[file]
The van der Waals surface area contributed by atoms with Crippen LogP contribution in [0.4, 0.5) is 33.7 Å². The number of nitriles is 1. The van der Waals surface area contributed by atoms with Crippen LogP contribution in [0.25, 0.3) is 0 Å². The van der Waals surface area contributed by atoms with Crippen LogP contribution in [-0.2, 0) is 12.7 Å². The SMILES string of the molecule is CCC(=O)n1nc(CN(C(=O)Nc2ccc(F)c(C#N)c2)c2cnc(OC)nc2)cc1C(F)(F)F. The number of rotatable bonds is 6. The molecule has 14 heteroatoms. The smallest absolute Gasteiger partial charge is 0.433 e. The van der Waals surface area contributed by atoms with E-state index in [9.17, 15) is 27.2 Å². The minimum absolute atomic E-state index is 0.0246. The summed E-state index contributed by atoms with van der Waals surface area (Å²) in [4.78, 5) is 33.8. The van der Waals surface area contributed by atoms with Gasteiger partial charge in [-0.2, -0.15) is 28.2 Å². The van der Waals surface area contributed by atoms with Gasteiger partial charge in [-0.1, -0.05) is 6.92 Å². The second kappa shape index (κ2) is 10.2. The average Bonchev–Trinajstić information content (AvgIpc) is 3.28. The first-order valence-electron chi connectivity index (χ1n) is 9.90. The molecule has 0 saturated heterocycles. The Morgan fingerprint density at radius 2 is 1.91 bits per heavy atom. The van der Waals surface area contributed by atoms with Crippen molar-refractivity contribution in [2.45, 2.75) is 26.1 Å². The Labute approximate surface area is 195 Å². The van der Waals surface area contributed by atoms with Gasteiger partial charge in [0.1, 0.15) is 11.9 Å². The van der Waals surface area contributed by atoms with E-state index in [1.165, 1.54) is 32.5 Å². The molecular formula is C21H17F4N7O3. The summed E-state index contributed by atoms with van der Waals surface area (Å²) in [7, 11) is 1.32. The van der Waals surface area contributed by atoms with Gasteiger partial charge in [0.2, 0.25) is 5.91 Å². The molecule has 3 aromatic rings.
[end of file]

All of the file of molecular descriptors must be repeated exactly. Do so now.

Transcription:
The van der Waals surface area contributed by atoms with Crippen LogP contribution in [0.4, 0.5) is 33.7 Å². The number of nitriles is 1. The van der Waals surface area contributed by atoms with Crippen LogP contribution in [0.25, 0.3) is 0 Å². The van der Waals surface area contributed by atoms with Crippen LogP contribution in [-0.2, 0) is 12.7 Å². The SMILES string of the molecule is CCC(=O)n1nc(CN(C(=O)Nc2ccc(F)c(C#N)c2)c2cnc(OC)nc2)cc1C(F)(F)F. The number of rotatable bonds is 6. The molecule has 14 heteroatoms. The smallest absolute Gasteiger partial charge is 0.433 e. The van der Waals surface area contributed by atoms with E-state index in [9.17, 15) is 27.2 Å². The minimum absolute atomic E-state index is 0.0246. The summed E-state index contributed by atoms with van der Waals surface area (Å²) in [4.78, 5) is 33.8. The van der Waals surface area contributed by atoms with Gasteiger partial charge in [-0.2, -0.15) is 28.2 Å². The van der Waals surface area contributed by atoms with Gasteiger partial charge in [-0.1, -0.05) is 6.92 Å². The second kappa shape index (κ2) is 10.2. The average Bonchev–Trinajstić information content (AvgIpc) is 3.28. The first-order valence-electron chi connectivity index (χ1n) is 9.90. The molecule has 0 saturated heterocycles. The Morgan fingerprint density at radius 2 is 1.91 bits per heavy atom. The van der Waals surface area contributed by atoms with Crippen molar-refractivity contribution in [2.45, 2.75) is 26.1 Å². The Labute approximate surface area is 195 Å². The van der Waals surface area contributed by atoms with Gasteiger partial charge in [0.1, 0.15) is 11.9 Å². The van der Waals surface area contributed by atoms with E-state index in [1.165, 1.54) is 32.5 Å². The molecular formula is C21H17F4N7O3. The summed E-state index contributed by atoms with van der Waals surface area (Å²) in [7, 11) is 1.32. The van der Waals surface area contributed by atoms with Gasteiger partial charge in [0.2, 0.25) is 5.91 Å². The molecule has 3 aromatic rings.